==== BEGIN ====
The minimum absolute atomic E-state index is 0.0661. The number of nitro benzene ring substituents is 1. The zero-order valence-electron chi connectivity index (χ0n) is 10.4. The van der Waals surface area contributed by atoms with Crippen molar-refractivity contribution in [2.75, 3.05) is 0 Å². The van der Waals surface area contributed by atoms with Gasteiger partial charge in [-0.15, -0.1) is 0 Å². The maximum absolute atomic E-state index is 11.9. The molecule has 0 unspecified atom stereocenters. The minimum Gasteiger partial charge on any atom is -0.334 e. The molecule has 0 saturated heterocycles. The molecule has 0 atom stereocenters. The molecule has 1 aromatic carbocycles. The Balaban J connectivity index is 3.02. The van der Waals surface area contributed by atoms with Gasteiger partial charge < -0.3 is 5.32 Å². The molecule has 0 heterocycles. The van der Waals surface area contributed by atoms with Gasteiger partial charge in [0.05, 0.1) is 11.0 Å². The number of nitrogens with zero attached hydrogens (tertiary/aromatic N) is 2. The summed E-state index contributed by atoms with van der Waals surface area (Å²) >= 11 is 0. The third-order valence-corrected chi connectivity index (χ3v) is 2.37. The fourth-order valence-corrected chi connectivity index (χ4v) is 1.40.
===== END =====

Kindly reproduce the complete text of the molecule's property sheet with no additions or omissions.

The minimum absolute atomic E-state index is 0.0661. The number of nitro benzene ring substituents is 1. The zero-order valence-electron chi connectivity index (χ0n) is 10.4. The van der Waals surface area contributed by atoms with Crippen molar-refractivity contribution in [2.75, 3.05) is 0 Å². The van der Waals surface area contributed by atoms with Gasteiger partial charge in [-0.15, -0.1) is 0 Å². The maximum absolute atomic E-state index is 11.9. The molecule has 0 unspecified atom stereocenters. The minimum Gasteiger partial charge on any atom is -0.334 e. The molecule has 0 saturated heterocycles. The molecule has 0 atom stereocenters. The molecule has 1 aromatic carbocycles. The Balaban J connectivity index is 3.02. The van der Waals surface area contributed by atoms with Gasteiger partial charge < -0.3 is 5.32 Å². The molecule has 0 heterocycles. The van der Waals surface area contributed by atoms with Gasteiger partial charge in [0.05, 0.1) is 11.0 Å². The number of nitrogens with zero attached hydrogens (tertiary/aromatic N) is 2. The summed E-state index contributed by atoms with van der Waals surface area (Å²) >= 11 is 0. The third-order valence-corrected chi connectivity index (χ3v) is 2.37. The fourth-order valence-corrected chi connectivity index (χ4v) is 1.40.